When mobile phones appeared on the scene, and people were glued to the screen she scoffed at the blatant misuse of time. She often used to reprimand us that we could do much better than stare at dead lifeless metals. She herself, as soon as she could, found herself a teacher to teach her how to read and write.
Always Connected to her Lord
Prayer, for Hababa, was like air. She lived by it, propped herself up with it during difficult times- and there were many- was super strict with all of us about it; was either waiting eagerly for prayer time or raising her hands to Allah for every last thing. She said a prayer for everyone whether deserving or not. She said a prayer for you when you visited her or gave her a gift. Said a prayer for whoever sent her well wishes; said a prayer for all children everywhere and all the sick and all those in need. Her faith in the Almighty and His plans were unwavering.
Hababa found joy and satisfaction in giving. She gave and gave and never seemed to run out mashaAllah, even when it seemed she had nothing more to give. She taught us that in giving one becomes wealthy and that a person was as wealthy as he believed himself to be. Wealth was in spirit and not necessarily literal. That she always preached.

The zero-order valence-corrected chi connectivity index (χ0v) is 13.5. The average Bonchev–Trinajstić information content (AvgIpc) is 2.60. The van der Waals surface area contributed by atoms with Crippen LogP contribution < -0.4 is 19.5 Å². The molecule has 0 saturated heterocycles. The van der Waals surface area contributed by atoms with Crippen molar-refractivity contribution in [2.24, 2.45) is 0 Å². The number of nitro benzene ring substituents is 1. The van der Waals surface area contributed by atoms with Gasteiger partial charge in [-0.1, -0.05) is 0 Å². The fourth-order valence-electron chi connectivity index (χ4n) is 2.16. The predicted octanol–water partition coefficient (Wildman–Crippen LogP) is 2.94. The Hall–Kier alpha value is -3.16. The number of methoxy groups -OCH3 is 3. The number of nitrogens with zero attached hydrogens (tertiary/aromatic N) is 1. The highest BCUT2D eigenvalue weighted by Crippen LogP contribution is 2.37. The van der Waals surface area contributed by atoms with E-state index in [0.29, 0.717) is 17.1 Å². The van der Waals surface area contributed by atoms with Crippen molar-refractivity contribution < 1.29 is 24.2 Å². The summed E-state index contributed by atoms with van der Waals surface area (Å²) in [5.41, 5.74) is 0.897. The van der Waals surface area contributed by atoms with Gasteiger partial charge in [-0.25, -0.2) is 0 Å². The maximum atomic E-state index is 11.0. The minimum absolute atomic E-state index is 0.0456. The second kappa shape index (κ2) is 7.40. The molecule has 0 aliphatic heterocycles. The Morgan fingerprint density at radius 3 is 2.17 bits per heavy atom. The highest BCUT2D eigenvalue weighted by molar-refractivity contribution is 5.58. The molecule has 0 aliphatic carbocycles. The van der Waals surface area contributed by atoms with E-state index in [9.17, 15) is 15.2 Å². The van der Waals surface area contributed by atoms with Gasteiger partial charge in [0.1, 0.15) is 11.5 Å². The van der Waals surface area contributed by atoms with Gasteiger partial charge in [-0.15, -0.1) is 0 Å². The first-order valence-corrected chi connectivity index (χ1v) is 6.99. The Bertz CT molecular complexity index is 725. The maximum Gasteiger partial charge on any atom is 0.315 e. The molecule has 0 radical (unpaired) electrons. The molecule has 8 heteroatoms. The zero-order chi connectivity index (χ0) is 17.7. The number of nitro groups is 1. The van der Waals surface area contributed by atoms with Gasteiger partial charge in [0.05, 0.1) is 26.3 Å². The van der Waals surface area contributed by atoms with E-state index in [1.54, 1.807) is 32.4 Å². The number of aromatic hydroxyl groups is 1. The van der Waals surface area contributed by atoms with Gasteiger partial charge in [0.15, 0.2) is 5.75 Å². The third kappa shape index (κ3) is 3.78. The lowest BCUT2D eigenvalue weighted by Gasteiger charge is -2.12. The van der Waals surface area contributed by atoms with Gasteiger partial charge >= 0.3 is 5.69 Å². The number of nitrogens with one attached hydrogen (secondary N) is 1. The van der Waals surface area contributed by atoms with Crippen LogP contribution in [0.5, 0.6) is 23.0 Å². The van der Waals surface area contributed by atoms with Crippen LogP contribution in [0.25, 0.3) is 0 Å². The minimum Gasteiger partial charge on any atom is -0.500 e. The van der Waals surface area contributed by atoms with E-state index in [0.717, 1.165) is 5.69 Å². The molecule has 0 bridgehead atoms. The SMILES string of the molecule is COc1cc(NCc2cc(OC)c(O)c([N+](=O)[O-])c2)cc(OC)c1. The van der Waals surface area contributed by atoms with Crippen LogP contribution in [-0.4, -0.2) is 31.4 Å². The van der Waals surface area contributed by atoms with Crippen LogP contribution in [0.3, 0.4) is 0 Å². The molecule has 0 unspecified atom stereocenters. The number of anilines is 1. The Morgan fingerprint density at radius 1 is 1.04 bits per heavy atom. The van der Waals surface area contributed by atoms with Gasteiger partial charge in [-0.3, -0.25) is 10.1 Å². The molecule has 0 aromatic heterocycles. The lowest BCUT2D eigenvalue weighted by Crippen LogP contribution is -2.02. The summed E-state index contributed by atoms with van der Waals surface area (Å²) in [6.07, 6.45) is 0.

Stand Up and Speak
Hababa, mashaAllah, was no nonsense and brooked no arguments when it came to fairness and justice. She spoke her mind without fear, called a spade a spade and encouraged women to stand up and speak up. She hated bullies whether they were adults or children and called them out often. Often the bullies did not dare cross her- they knew very well they would not be able to take her tongue lashing 🙂
I could write about my Hababa all day. I promise to write more on her gifts to us-especially about health.
I hope what you have learned about her so far has helped lighten up your day a little, inspired you to be the best you my grandma believed we all could be regardless of where we are or what we have been through.
And if you still have a living grandparent appreciate her or him. Spend as much time as you can with because one day, just like Hababa, they will be gone. And you will be left listening for their footfalls, and leaving their seat open. May Allah bless all our parents and grandparents. Ameen.